Flame Test Lab Question: When a compound is placed in the flame of a burner, what happens to the color of the flame? Hypothesis: When the compound is placed in the flame, the flame changes color depending on the chemical compound. When they’re heated, they gain energy and changed color sometimes. Safety Requirements for this Lab: Wear goggles at all times. If you want to remove them to write in your notebook you may sit at a table in the center of the room. When you sit down remove them and when you stand up put them on. Use aprons. Pull back hair. No loose clothing.
Close-toed shoes. NO FOOLING AROUND. It is very important that you DO NOT mix up the nichrome wire hands. Background Information: When chemical compounds are heated, hey gain energy. The electrons in some of these chemicals will jump from their ground state electron configuration (such as the electron configurations we have ben drawing for the elements) to higher energy levels. As these electrons fall back to their original positions in the atom, they emit energy. One form of this energy is light energy. This is what you will be observing in this experiment. Materials: Nichrome wire wand · Test tubes containing water · Test tubes containing 6M hydrochloric acid as needed to clean wire · Test tubes containing: Copper sulfate Potassium sulfate Copper nitrate Potassium nitrate Strontium nitrate Calcium nitrate Copper chloride Strontium chloride Calcium chloride Cobalt chloride Sodium chloride Sodium nitrate Sodium sulfate Barium clroride Calcium nitrate · Tirrel burner · Matches · Goggles · Apron Procedure: Work in teams of two At each table there are two samples and two tirrel burners and matches.
Start the burner as you have learned to do and obtain a low blue flame with the inner blue flame. Next take the nichrome wire and place in the flame. Noticed its color when it becomes red hot. This is not the color of the flame you are looking for. The flame to observe is the one obtained just as you place it in the flame. Place the wand in the test tube with the solution of the compound, quickly place it in the flame and observe its color. Write down the color and any observations on the table provided below. Do this no more than three times.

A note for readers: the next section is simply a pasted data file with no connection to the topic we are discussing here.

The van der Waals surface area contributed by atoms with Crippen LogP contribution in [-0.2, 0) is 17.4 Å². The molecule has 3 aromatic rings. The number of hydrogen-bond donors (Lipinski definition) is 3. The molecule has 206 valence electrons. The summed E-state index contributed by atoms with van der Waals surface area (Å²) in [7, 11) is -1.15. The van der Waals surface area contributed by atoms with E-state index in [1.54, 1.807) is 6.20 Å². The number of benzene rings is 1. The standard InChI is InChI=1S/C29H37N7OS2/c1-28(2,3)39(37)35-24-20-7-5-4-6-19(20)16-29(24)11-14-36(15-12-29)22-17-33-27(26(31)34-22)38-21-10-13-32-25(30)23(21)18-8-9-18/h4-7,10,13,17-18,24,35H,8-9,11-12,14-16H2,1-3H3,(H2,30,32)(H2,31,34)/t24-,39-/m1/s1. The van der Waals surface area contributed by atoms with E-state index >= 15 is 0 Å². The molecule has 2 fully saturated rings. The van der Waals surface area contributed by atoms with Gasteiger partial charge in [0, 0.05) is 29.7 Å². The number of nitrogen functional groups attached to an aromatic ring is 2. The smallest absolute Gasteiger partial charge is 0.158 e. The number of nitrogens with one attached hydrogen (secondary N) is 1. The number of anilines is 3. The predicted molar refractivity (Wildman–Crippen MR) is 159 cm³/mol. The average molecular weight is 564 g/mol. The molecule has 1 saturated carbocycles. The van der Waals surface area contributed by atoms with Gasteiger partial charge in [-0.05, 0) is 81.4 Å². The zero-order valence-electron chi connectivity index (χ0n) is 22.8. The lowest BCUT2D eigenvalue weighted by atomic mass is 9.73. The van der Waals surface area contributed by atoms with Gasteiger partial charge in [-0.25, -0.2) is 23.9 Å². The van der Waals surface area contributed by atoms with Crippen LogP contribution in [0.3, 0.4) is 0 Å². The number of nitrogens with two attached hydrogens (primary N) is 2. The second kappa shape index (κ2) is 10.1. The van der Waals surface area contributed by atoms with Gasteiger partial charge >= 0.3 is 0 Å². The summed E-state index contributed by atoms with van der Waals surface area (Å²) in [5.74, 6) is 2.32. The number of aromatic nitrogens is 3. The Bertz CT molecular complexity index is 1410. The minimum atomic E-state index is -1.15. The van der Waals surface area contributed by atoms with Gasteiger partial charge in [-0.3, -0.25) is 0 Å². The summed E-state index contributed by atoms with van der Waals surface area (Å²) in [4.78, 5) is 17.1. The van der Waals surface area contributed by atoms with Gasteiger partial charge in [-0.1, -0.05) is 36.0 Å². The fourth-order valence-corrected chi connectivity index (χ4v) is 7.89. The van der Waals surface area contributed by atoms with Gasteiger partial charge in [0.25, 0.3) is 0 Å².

Then rinse the wire in the water Heat the wire in the flame until it has no residue from the compound left. If you have problems ask your teacher. Return the nichrome wire to the water test tube. When this is completed, exchange chemical compound setups with you tablemates. Repeat the procedure for each chemical compound. When your table is done with both chemical compounds, pass them both clockwise to the next table. When all chemical setups are complete, the class will discuss which chemical compounds that you would like to observe again.
Analysis: Each element is made up of different atoms. The heat helps the atoms move around and emit different colors of flame. Only certain elements can be identified by the naked eye. With others, you can identify an element by their colors, or if a metal, by their hardness and durability. I do not believe it would be effective because some elements might be similar in most ways and have you confused. I think if the wire in this lab became contaminated, the results of the flame would be different.
The colors of the flame would not be correct due to the contamination and chemical compound on the wire. All of the flames don’t have the same color because each chemical on the wire is different. It has to have a boost to a higher energy level. Once they’ve fallen baxck to their first positions, they emit energy. The color of the flame is caused by the exciting metal ions. They are shown once burned just like we did in class. Copper: 1s22s2 2p63s23p64s23d9 , Sodium: 1s22s2 2p63s1 , Potassium: 1s22s2 2p63s23p64s1 , Strontium: 1s22s2 2p63s23p64s23d104p65s2